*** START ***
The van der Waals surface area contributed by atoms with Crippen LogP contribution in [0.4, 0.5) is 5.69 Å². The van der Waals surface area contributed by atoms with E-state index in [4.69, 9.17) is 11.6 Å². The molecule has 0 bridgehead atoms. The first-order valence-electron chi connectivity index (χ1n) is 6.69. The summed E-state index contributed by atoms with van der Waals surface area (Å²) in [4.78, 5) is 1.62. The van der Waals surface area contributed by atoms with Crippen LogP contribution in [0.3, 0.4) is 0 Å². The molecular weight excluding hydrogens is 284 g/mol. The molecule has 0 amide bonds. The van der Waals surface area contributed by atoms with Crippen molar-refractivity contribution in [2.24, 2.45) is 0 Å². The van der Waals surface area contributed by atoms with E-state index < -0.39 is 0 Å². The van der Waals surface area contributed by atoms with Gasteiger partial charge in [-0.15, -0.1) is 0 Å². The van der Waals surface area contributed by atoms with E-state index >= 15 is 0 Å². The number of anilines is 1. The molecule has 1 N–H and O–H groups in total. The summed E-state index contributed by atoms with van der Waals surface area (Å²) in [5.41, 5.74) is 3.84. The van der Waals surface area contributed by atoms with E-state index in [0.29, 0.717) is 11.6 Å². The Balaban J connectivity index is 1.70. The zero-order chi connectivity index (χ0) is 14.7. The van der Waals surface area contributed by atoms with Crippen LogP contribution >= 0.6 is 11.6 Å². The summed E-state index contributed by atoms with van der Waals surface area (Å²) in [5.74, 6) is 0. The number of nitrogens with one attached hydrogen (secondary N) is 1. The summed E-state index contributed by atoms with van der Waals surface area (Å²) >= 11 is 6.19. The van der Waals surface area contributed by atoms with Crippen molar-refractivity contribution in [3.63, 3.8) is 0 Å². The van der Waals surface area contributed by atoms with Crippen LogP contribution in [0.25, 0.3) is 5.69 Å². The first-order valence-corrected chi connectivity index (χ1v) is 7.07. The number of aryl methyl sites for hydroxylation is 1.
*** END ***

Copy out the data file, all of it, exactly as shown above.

The van der Waals surface area contributed by atoms with Crippen LogP contribution in [0.4, 0.5) is 5.69 Å². The van der Waals surface area contributed by atoms with E-state index in [4.69, 9.17) is 11.6 Å². The molecule has 0 bridgehead atoms. The first-order valence-electron chi connectivity index (χ1n) is 6.69. The summed E-state index contributed by atoms with van der Waals surface area (Å²) in [4.78, 5) is 1.62. The van der Waals surface area contributed by atoms with Crippen LogP contribution in [0.3, 0.4) is 0 Å². The molecular weight excluding hydrogens is 284 g/mol. The molecule has 0 amide bonds. The van der Waals surface area contributed by atoms with Crippen molar-refractivity contribution in [2.24, 2.45) is 0 Å². The van der Waals surface area contributed by atoms with E-state index < -0.39 is 0 Å². The van der Waals surface area contributed by atoms with Gasteiger partial charge in [-0.15, -0.1) is 0 Å². The van der Waals surface area contributed by atoms with E-state index >= 15 is 0 Å². The number of anilines is 1. The molecule has 1 N–H and O–H groups in total. The summed E-state index contributed by atoms with van der Waals surface area (Å²) in [5.41, 5.74) is 3.84. The van der Waals surface area contributed by atoms with E-state index in [0.29, 0.717) is 11.6 Å². The Balaban J connectivity index is 1.70. The zero-order chi connectivity index (χ0) is 14.7. The van der Waals surface area contributed by atoms with Crippen LogP contribution >= 0.6 is 11.6 Å². The summed E-state index contributed by atoms with van der Waals surface area (Å²) in [5.74, 6) is 0. The number of nitrogens with one attached hydrogen (secondary N) is 1. The summed E-state index contributed by atoms with van der Waals surface area (Å²) >= 11 is 6.19. The van der Waals surface area contributed by atoms with Crippen molar-refractivity contribution in [3.63, 3.8) is 0 Å². The van der Waals surface area contributed by atoms with Crippen LogP contribution in [0.25, 0.3) is 5.69 Å². The first-order valence-corrected chi connectivity index (χ1v) is 7.07. The number of aryl methyl sites for hydroxylation is 1.